Please Note: Schmidt & Clark, LLP, is no longer accepting energy drink Lawsuits. If you feel that you may have a potential case, we urge you to contact another law firm adequately suited to handle your case.
January 3, 2013 – Last month, a California man filed a class action lawsuit against the makers of Monster Energy, claiming that the companies market their caffeinated drinks as conventional beverages, despite classifying them as dietary supplements to avoid FDA regulations. The largely ambiguous dietary supplement classification allows manufacturers to avoid federal health regulations, and permits them to market their products without revealing the ingredients. The class action states that Monster Energy Drinks contain a dangerously high amount of caffeine, and that numerous scientific studies have linked it and other similar beverages to adverse health consequences.
What’s the problem?
The new Monster Energy Drink class action lawsuit was filed on December 12, 2012, on behalf of Alec Fisher, in the U.S. District Court for the Central District of California. The suit names Monster Beverage Corporation and Monster Energy Corporation as defendants, and seeks class action status to represent all consumers who purchased the companies’ beverages.
According to Fisher’s complaint, Monster markets its products as standard soft drinks, which leads many people to believe that their ingredients are regulated by federal health authorities. However, because of their arbitrary distinction as dietary supplements, the U.S. Food & Drug Administration (FDA) has not requested testing for the beverages to determine whether they are safe for consumption.
“Monster Energy Drinks, in fact, contain a dangerously high amount of caffeine that have never been subjected to any kind of pre-market review by any regulatory authority prior to them being put in the stream of commerce,” Fisher’s complaint states. “Numerous scientific studies have shown that the consumption of large amounts of caffeine, in combination with other active ingredients like guarana, taurine, carnitine, sugar, among others, by youth and adolescents can have serious health consequences. Yet, Defendants knowingly and with reckless indifference, market, advertise and sell Monster Energy Drinks as completely safe via playful/seductive advertising designed to attract pre-teens and teens and via product placement.”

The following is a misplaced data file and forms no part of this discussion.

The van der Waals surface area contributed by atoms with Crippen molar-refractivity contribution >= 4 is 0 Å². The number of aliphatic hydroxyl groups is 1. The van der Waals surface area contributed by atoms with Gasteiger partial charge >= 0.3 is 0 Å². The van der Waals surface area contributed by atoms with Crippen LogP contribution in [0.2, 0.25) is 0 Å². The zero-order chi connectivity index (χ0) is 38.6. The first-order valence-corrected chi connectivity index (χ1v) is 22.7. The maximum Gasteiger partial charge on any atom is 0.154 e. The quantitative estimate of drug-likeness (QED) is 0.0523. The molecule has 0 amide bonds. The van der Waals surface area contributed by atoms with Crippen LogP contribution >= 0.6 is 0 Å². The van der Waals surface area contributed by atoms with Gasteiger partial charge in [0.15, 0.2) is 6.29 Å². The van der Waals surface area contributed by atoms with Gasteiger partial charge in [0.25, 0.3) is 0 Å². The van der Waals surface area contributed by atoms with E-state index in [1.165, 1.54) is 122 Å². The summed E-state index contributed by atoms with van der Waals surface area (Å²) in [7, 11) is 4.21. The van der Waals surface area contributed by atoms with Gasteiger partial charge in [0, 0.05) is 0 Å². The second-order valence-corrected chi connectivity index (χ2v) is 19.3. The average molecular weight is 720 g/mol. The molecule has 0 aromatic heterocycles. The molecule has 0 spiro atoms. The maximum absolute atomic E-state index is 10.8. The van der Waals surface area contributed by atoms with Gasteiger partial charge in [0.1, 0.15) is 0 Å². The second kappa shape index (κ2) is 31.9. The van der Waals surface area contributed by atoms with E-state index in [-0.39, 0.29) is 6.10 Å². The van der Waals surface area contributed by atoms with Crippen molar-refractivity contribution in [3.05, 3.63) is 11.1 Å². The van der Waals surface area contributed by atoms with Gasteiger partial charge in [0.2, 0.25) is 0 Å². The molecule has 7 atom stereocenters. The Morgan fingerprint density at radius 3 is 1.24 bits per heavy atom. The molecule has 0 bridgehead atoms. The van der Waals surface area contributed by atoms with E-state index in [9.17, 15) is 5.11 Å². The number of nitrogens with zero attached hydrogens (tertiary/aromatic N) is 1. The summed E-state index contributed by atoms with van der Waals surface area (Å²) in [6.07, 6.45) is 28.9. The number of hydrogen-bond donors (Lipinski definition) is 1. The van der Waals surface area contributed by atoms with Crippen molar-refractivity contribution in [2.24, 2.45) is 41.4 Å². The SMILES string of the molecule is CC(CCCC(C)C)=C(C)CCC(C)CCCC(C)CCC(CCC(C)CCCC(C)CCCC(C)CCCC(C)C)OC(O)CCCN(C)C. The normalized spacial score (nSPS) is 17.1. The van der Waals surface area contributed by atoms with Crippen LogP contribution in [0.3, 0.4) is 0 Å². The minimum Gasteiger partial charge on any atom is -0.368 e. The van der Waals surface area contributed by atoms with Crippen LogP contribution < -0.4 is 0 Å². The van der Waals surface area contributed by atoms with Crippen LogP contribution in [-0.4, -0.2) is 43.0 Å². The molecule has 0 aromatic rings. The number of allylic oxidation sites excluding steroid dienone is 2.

The suit also claims that Monster marketing includes scantily-clad young women modeling youth-oriented clothing and accessories, and that advertisements encourage drinking large amounts of their energy drinks so consumers can collect tabs to trade for merchandise.
Monster beverages and other popular energy drinks such as Red Bull, Rockstar and 5-Hour Energy, combine large amounts of caffeine with other potent stimulants such as guarana and taurine to increase energy levels over extended periods of time. However, over the past several years, concerns have emerged about the potential health complications associated with energy drinks, which can contain up to 240 milligrams of caffeine per 24-ounce can.
Recent studies have determined that caffeine overdoses, which typically occur after consumption of 200 to 400 milligrams, can cause heart attacks, cardiac arrythmias, and death. Compounding the problem, Monster Energy Drinks are aggressively marketed toward teens and young adults, who tend to guzzle the beverages in order to obtain a caffeine high that produces a short burst of energy.
Since 2004, the FDA has received at least 37 adverse event reports (AERS) involving Monster Energy Drinks, including at least five people who died over the last year alone. The new class action comes as California health authorities are placing increased pressure on Monster to prove safety claims it has made about its beverages.
The Monster Energy class action lawsuit claims that marketing suggests consumers cannot drink too much, despite the risk of caffeine overdose. Monster advertisements also suggest the drinks provide an energy buzz, which implies the effects of an alcoholic beverage.